The state’s top legislative leaders echoed Bryant in later comments to the business group at the Capitol.

Lt. Gov. Reeves touted the business climate that he believes Republicans have helped create in the past five years. Specifically, he pointed to the elimination of the corporate franchise tax by 2028. Reeves also said that state government is more efficient as evidenced by Republican-led efforts to consolidate school districts, from 152 to 139.

Gunn said that while wide agreement exists to invest in infrastructure there is not yet consensus on how to fund upgrades. Gunn said a major infrastructure package would require 74 votes to pass.

“No one has come to me and said I have 74 votes,” for an infrastructure plan, Gunn said.

“Let’s consider this in light of the current political climate,” Gunn said. “The people of this state have continued to elect conservatives, primarily Republicans, in vast numbers. We’ve actually seen the numbers of Republicans increase with every election, to the point that Republicans now have a supermajority in the Mississippi House of Representatives. There has been a consistent march toward conservative government and leadership.”

Most of those Republicans run on living within a budget, no tax increases and eliminating debt, among other issues, he noted.

“So when the only plans on infrastructure presented involve tax or fee increases, you can see why it is a heavy lift to move in that direction,” Gunn said. “It is difficult to get a coalition to vote together on things like that.”

Sen. Willie Simmons, D-Cleveland, chairman of the Senate Transportation Committee, said local governments will have to meet the state part of the way on funding road improvements, saying of counties and municipalities: “They need some skin in the game too.”

Scott Waller, MEC’s chief operating officer, said representatives from boards of supervisors and the Mississippi Municipal League served on the task force that examined infrastructure needs. Waller said they are receptive to hearing what kind of role they can play in transportation funding support.

“There are always going to be some minor differences in how they think (about) these things — and that’s OK. We’ll work that out in the process. What we want to do is get the process started,” Waller told Mississippi Today.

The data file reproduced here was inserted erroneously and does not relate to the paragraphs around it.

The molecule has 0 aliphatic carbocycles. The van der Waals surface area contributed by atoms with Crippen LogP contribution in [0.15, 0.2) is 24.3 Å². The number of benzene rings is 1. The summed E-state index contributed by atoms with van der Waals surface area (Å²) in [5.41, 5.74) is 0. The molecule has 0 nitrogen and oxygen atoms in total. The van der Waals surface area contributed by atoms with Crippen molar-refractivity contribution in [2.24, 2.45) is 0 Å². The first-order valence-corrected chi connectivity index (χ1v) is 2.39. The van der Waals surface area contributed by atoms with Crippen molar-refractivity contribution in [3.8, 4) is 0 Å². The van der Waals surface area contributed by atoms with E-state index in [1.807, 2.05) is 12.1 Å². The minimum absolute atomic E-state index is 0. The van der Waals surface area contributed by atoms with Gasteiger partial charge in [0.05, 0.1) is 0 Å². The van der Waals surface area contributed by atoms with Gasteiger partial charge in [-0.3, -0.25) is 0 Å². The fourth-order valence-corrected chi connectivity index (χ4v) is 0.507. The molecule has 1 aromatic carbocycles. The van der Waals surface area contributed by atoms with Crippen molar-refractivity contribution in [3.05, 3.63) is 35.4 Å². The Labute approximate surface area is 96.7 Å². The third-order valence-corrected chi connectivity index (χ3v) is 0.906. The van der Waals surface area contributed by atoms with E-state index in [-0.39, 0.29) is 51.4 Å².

Contributing: R.L. Nave

Follow Adam Ganucheau on Twitter at @GanucheauAdam. Email him at

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Adam Ganucheau, as Mississippi Today's editor-in-chief, oversees the newsroom and works with the editorial team to fulfill our mission of producing high-quality journalism in the public interest. Adam has covered politics and state government for Mississippi Today since February 2016. A native of Hazlehurst, Adam has worked as a staff reporter for, The Birmingham News and The Clarion-Ledger and his work has appeared in The New York Times, The Washington Post and Atlanta Journal-Constitution. Adam earned his bachelor’s in journalism from the University of Mississippi.

3 replies on “Bryant sees infrastructure opportunity”

  1. Interesting. President Obama wanted an infrastructure bill from congress, but republicans blocked it at every turn.

  2. Somebody please tell me how often the EPA interrupts the repaving of streets or the rebuilding of aging Mississippi bridges with unnecessary regulation, because right now it sounds like somebody looking for a scapegoat to explain his inability to keep state infrastructure solid.
    Adam, did this guy take questions at this thing?

  3. “80,000 Mississippians found jobs,” Bryant said. “80,000 Mississippians said they no longer need food stamps. Phil Bryant, unless a citation/credible source is given to support these statements, I’m going to call BS on it for the golly whopper of a lie that it is. We Mississippians had better hope there doesn’t come a day when the federal government decides Mississippi should be put on a time limit to become self-supporting, in just the same way many of those 80,000 lost their ability to eat decently.